"The only position that leaves me with no cognitive dissonance is atheism. It is not a creed. Death is certain, replacing both the siren song of paradise and the dread of hell. Life on this earth, with all its mystery and beauty and pain, is then to be lived far more intensely: we stumble and get up, we are sad. confident, insecure, feel loneliness and joy and love. There is nothing more; but I want nothing more"
This week's theme has been for the most part - Death. I know it's not the most pleasant of reading material, but hey, this is about life and its many mysteries and death is certainly on top alongside its adversary. I've seen three deaths in the home I grew up in - my grandmother, my grandfather and my uncle - and in the span of 3 odd years. It was tough as you can imagine, my brother and I were in our teens at that time. It was hard losing our grandparents who helped raise us and whom we spent so much of our time with. I remember the house after each death ceremony, how empty it felt, how strange it was for us to talk about the departed in the 'past tense'.
This week however, life put me across two people - one whom I hardly know but read about her and her life through Instagram; and the other - family. The former lost her husband one tragic morning without even a chance to say goodbye. He just lost his breath to the first night of this year. I felt a terrible pain as I read and cried through most of her posts dedicated to her late husband. How beautifully she wrote about him and the times they spent together, the many many pictures she took of him, his voice recordings, videos of him dancing, pictures from their wedding...it was all so overwhelming to me. How could he die so early and so suddenly? He had an 'undiagnoised heart condition' is what I read on the Instagram post. I spent a lot of time thinking of what to write to her, I battled with myself a few times before I decided to send her a message. I went back to how I felt post my surgery - sitting in the ICU, wondering why many of my friends and family didn't send a message of positivity, love, compassion - something. Remembering how happy I felt when I did get some of those messages. That's what triggered me to reach out to her. And i'm glad I did. Although I'm sure she would have received a lot of love pouring in from many parts of the world, knowing that I played a tiny part in making her feel loved makes it all worth it. I told her, her husband will live on with every new person who reads about him in her posts, and that way - "he will always be only 30 years old".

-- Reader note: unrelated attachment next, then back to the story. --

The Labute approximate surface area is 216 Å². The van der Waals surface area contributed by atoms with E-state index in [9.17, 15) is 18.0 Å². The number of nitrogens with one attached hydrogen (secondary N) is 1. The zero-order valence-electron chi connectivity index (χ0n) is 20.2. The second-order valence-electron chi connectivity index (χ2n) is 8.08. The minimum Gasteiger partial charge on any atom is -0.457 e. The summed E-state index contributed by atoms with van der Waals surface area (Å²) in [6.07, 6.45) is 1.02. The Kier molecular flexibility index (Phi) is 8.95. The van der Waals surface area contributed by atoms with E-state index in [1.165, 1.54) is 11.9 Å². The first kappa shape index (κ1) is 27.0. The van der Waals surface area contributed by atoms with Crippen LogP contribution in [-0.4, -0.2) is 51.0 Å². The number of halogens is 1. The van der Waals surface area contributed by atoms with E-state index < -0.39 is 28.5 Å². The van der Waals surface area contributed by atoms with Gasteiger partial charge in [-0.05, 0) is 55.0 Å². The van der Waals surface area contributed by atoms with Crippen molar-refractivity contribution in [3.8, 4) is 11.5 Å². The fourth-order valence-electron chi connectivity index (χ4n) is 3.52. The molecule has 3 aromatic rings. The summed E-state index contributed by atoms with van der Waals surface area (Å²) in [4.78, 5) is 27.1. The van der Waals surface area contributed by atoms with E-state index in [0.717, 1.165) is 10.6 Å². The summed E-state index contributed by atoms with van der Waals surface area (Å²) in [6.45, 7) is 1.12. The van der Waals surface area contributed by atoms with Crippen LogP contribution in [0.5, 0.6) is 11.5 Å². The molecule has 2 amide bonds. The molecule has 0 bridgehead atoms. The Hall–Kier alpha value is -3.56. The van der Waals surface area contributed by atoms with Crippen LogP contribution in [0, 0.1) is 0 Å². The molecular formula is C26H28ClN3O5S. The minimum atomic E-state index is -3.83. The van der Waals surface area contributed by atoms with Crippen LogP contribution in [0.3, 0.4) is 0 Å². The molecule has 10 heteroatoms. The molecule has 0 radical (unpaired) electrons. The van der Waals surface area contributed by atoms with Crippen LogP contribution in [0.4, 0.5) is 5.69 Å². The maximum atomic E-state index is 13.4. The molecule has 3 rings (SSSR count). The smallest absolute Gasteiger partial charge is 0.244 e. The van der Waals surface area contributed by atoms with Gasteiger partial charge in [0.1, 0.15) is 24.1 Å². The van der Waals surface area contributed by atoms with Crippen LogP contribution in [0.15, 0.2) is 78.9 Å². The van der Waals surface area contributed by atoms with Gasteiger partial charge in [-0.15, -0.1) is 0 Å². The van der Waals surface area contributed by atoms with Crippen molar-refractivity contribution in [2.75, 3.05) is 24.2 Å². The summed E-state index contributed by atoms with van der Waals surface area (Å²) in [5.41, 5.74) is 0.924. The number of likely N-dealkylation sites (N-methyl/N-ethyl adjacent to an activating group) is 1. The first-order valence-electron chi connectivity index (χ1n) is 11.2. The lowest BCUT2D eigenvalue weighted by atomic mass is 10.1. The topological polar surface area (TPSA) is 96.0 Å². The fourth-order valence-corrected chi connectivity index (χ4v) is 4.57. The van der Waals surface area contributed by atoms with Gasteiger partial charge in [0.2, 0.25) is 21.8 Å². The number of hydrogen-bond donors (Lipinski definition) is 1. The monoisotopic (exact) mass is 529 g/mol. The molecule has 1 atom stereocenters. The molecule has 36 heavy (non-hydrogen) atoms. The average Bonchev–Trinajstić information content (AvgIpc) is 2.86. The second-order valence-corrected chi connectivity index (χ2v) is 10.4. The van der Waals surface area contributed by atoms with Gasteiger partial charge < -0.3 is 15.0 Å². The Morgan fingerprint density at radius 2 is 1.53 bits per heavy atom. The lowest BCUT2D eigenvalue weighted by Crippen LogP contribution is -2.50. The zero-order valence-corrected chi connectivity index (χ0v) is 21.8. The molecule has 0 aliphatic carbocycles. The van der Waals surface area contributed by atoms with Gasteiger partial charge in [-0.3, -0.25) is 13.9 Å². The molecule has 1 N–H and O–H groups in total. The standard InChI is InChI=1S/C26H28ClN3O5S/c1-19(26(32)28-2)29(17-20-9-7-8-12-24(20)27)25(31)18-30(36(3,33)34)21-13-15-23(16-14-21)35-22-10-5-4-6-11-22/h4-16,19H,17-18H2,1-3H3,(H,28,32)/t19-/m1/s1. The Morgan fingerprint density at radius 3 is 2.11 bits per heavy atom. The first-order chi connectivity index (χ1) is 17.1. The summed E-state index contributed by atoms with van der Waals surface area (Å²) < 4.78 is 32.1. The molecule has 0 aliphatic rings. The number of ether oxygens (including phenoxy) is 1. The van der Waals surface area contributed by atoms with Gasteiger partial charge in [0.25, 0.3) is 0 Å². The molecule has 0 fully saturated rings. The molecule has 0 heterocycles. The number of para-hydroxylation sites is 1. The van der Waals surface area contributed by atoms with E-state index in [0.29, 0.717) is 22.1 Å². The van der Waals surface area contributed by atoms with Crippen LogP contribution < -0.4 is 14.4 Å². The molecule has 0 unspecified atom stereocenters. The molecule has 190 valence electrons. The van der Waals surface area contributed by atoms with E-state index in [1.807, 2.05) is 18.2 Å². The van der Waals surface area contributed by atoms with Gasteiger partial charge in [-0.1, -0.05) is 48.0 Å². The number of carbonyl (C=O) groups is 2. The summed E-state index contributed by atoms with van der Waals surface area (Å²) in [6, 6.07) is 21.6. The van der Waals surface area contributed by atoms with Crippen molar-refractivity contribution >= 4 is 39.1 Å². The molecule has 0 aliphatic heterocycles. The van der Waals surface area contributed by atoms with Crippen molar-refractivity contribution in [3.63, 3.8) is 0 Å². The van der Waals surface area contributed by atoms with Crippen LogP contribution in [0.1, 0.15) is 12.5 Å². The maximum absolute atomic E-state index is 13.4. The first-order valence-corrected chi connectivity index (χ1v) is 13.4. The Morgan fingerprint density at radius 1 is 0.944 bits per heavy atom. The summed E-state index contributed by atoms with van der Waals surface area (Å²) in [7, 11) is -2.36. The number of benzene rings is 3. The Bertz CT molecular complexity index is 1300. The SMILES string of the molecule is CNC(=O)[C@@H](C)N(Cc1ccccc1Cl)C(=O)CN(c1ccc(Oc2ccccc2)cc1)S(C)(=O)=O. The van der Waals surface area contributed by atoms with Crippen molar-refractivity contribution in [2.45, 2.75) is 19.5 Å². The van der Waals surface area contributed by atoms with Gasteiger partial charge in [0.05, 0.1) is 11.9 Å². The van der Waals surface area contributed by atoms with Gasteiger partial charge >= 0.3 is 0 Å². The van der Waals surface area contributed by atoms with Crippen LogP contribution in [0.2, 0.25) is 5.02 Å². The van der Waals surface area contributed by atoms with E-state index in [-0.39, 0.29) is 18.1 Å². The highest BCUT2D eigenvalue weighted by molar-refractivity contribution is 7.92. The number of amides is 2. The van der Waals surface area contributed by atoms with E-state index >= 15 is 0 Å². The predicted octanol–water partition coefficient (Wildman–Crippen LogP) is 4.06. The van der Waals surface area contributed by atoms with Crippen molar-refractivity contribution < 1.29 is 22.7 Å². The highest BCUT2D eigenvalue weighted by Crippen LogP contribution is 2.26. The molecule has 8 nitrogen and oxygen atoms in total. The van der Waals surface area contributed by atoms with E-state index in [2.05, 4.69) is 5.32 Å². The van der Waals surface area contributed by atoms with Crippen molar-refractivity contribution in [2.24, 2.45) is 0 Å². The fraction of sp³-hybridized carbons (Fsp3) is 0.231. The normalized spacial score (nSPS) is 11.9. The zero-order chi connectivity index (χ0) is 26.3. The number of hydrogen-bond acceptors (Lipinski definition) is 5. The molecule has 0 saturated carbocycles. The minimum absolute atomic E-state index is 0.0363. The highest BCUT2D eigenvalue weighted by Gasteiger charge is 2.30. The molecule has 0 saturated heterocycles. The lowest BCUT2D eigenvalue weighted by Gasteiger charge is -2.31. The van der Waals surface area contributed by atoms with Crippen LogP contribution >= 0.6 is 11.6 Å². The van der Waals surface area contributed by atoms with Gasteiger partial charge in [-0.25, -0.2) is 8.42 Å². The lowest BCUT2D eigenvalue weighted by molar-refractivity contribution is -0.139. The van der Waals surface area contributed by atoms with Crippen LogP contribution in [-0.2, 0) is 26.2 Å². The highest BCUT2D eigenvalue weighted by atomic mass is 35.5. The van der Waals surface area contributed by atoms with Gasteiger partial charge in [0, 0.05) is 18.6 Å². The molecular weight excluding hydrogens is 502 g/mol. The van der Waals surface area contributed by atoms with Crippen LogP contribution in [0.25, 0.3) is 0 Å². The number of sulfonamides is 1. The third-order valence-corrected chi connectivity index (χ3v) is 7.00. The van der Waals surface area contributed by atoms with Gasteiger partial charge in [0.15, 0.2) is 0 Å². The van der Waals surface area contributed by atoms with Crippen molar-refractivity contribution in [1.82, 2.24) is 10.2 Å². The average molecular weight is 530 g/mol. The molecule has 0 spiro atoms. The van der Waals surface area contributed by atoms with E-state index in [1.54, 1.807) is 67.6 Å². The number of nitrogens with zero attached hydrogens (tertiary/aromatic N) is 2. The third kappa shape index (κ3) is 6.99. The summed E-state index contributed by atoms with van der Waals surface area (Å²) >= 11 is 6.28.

The latter is a family member who has lived a life of hard work, sincerity and humility. Always standing tall but quiet in his mannerisms and approach, the one with the widest smile. We never had more than a few conversations, I was always looked up to him, one because of his height and two because he reminded me of my father. He was a man of few words. I think his daughter more than makes up for this. His one and only daughter, my soul sister, shares his sensibilities, ethics, his discipline and hard work. The past two years have been extremely tough on the family. Parkinson's disease. The two years went by in a swish, and the past week had him admitted in the ICU with a tracheostomy and an opening in his stomach to feed. Devastating as it is, he is still with us. Breathing, not living. I don't know how much longer he has, but as my sister said 'this is bonus time and we've got to spend it keeping him happy'. Although his responses are little to nothing, least gives us time to see him and give him a proper goodbye. Hold his hand, touch his head, say thanks - It lets us prepare for his and our journey ahead.
So there, one case unsuspecting of anything bad, no preparation of what was to come a day after new years; and the other hanging on by a thread, giving just enough time for one last goodbye. As you can imagine, my emotions have got the better of me, and again, life reiterates that it is indeed short.